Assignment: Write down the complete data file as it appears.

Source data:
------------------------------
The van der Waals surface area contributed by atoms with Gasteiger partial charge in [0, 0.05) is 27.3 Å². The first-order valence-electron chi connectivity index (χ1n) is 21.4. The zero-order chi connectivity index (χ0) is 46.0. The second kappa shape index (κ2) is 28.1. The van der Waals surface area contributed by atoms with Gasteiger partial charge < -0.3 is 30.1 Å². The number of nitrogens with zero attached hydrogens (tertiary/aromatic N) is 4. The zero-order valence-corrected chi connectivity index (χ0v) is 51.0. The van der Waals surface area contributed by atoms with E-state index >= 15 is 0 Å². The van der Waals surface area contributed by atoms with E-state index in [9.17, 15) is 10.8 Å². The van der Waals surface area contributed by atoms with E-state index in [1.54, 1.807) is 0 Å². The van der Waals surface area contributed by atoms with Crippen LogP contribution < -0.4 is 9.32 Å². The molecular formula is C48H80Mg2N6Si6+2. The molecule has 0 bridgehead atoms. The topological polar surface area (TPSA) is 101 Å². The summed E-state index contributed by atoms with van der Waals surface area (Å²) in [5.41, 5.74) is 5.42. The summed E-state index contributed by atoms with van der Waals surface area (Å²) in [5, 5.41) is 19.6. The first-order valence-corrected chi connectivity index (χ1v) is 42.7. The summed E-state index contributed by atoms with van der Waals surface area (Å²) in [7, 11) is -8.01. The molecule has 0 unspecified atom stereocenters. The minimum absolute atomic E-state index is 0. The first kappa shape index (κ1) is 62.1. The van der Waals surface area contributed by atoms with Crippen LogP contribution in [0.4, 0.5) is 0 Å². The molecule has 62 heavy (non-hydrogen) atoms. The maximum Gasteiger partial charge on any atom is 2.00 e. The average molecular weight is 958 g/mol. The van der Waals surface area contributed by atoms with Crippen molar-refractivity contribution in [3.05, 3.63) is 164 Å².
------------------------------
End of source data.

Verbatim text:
The van der Waals surface area contributed by atoms with Gasteiger partial charge in [0, 0.05) is 27.3 Å². The first-order valence-electron chi connectivity index (χ1n) is 21.4. The zero-order chi connectivity index (χ0) is 46.0. The second kappa shape index (κ2) is 28.1. The van der Waals surface area contributed by atoms with Gasteiger partial charge < -0.3 is 30.1 Å². The number of nitrogens with zero attached hydrogens (tertiary/aromatic N) is 4. The zero-order valence-corrected chi connectivity index (χ0v) is 51.0. The van der Waals surface area contributed by atoms with E-state index >= 15 is 0 Å². The van der Waals surface area contributed by atoms with E-state index in [9.17, 15) is 10.8 Å². The van der Waals surface area contributed by atoms with E-state index in [1.54, 1.807) is 0 Å². The van der Waals surface area contributed by atoms with Crippen LogP contribution < -0.4 is 9.32 Å². The molecular formula is C48H80Mg2N6Si6+2. The molecule has 0 bridgehead atoms. The topological polar surface area (TPSA) is 101 Å². The summed E-state index contributed by atoms with van der Waals surface area (Å²) in [5.41, 5.74) is 5.42. The summed E-state index contributed by atoms with van der Waals surface area (Å²) in [5, 5.41) is 19.6. The first-order valence-corrected chi connectivity index (χ1v) is 42.7. The summed E-state index contributed by atoms with van der Waals surface area (Å²) in [7, 11) is -8.01. The molecule has 0 unspecified atom stereocenters. The minimum absolute atomic E-state index is 0. The first kappa shape index (κ1) is 62.1. The van der Waals surface area contributed by atoms with Crippen LogP contribution in [0.4, 0.5) is 0 Å². The molecule has 62 heavy (non-hydrogen) atoms. The maximum Gasteiger partial charge on any atom is 2.00 e. The average molecular weight is 958 g/mol. The van der Waals surface area contributed by atoms with Crippen molar-refractivity contribution in [3.05, 3.63) is 164 Å².